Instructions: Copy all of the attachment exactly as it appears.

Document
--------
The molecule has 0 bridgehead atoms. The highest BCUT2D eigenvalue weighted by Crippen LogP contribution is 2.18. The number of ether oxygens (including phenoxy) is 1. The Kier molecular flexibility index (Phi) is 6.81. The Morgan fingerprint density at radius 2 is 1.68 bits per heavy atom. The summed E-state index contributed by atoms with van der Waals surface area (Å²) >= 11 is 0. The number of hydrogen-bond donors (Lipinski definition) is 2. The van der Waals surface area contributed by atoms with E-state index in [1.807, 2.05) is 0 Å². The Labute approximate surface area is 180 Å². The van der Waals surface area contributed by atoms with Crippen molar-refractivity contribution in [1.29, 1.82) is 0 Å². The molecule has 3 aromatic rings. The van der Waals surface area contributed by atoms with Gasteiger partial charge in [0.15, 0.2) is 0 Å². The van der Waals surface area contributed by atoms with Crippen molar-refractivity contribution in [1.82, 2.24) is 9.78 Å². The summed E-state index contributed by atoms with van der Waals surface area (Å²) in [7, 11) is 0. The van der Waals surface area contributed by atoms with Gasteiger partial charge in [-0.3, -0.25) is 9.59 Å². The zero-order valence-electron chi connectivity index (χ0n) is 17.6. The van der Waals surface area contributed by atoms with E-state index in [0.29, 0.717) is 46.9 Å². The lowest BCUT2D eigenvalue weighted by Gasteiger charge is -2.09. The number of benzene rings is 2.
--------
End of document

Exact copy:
The molecule has 0 bridgehead atoms. The highest BCUT2D eigenvalue weighted by Crippen LogP contribution is 2.18. The number of ether oxygens (including phenoxy) is 1. The Kier molecular flexibility index (Phi) is 6.81. The Morgan fingerprint density at radius 2 is 1.68 bits per heavy atom. The summed E-state index contributed by atoms with van der Waals surface area (Å²) >= 11 is 0. The number of hydrogen-bond donors (Lipinski definition) is 2. The van der Waals surface area contributed by atoms with E-state index in [1.807, 2.05) is 0 Å². The Labute approximate surface area is 180 Å². The van der Waals surface area contributed by atoms with Crippen molar-refractivity contribution in [1.29, 1.82) is 0 Å². The molecule has 3 aromatic rings. The van der Waals surface area contributed by atoms with Gasteiger partial charge in [0.15, 0.2) is 0 Å². The van der Waals surface area contributed by atoms with Crippen molar-refractivity contribution in [1.82, 2.24) is 9.78 Å². The summed E-state index contributed by atoms with van der Waals surface area (Å²) in [7, 11) is 0. The van der Waals surface area contributed by atoms with Gasteiger partial charge in [-0.3, -0.25) is 9.59 Å². The zero-order valence-electron chi connectivity index (χ0n) is 17.6. The van der Waals surface area contributed by atoms with E-state index in [0.29, 0.717) is 46.9 Å². The lowest BCUT2D eigenvalue weighted by Gasteiger charge is -2.09. The number of benzene rings is 2.